What is meditation?
There are many different types of meditation, but most of them are derived from Buddhist meditation, whereas modern meditation is adapted and secularized, removing the religious elements and extracting the scientific practice.
How do I meditate?
Now that you know what meditation is, you must be thinking about how to do it? The question sounds a little like asking someone how to play sports. They will find it incomprehensible seeing that there are different sports types, like baseball, basketball, etc.
So does meditation, falling into which are mindfulness meditation, mantra meditation, and the like. But the greatest common factor among all sorts of meditation is that they’re all mainly about training our self-awareness.
For the following articles, we’re going to focus mostly on mindfulness meditation because it’s the fundamental one that many other meditations are built on, that’s easy for beginners to get started with, and that’s very popular all over the world right now.
As with meditation, there is no absolute definition of what mindfulness meditation is, but most people agree that “it’s about being openly focused on the moment, without judgment. As you go through your day examining your thoughts, you may find yourself constantly reflecting on the past, calculating the future, feeling regret, anxiety, and worry, with little time to focus on the present and feel deeply about what you are doing in the present. Mindfulness meditation is the practice of getting our minds out of all this chaos and back into the present.
If the above is too abstract for you, think about whether you can do something you like, forget the flow of time, and forget to eat or sleep. This kind of state of mind allows you to be fully immersed in the present moment instead of thinking about the future.
You’re probably thinking, “Well, that’s something you can’t get intentionally, so how do I practice mindfulness meditation? Here is a simple 5-minute relaxation meditation to start.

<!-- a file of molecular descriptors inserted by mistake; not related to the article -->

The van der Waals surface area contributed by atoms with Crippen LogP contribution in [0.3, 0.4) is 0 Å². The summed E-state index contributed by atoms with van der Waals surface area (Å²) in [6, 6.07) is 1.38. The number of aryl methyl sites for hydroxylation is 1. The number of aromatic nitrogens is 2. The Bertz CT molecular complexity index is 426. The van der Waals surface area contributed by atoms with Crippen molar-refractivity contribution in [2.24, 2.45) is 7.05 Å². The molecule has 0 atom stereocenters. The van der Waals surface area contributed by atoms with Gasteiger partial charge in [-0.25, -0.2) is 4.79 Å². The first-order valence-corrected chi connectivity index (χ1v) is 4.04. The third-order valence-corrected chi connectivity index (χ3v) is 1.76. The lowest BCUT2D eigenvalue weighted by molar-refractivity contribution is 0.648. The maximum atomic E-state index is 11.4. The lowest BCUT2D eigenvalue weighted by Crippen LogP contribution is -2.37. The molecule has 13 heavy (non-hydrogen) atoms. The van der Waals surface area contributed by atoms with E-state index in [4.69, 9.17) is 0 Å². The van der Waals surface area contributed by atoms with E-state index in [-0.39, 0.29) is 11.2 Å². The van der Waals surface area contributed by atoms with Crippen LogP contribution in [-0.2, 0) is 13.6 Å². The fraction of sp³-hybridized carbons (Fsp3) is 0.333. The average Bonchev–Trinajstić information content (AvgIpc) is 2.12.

5-Minute Relaxation Meditation Method
Step 1: Find a comfortable place to sit or lie down in a relaxed way, as long as you feel comfortable. If you are sitting, remember to straighten your back, lying down to be careful not to fall asleep.
Step 2: Concentrate on your breathing, feel the changes in your body, focus on one part of your body, and concentrate your attention on the subtle changes in that part.
Step 3: Become self-aware and accept all that you are experiencing. During mindfulness meditation, you will find all sorts of thoughts in your mind trying to take your attention away from your breath. Don’t worry. It’s completely normal. Gently bring your attention back to the breath when you’re aware that your attention is on it, and you don’t have to keep thinking about it, and you don’t have to blame yourself when distractions surface. The whole process is like standing on the platform, watching a train pass by, coming and going, coming and going, and all you have to do is stay still on the platform, watching them come and go, and not walking onto those cars. When you realize you’ve accidentally walked onto a carriage, it’s okay to step off the car when you notice, walk back to the platform, and continue to watch them come and go.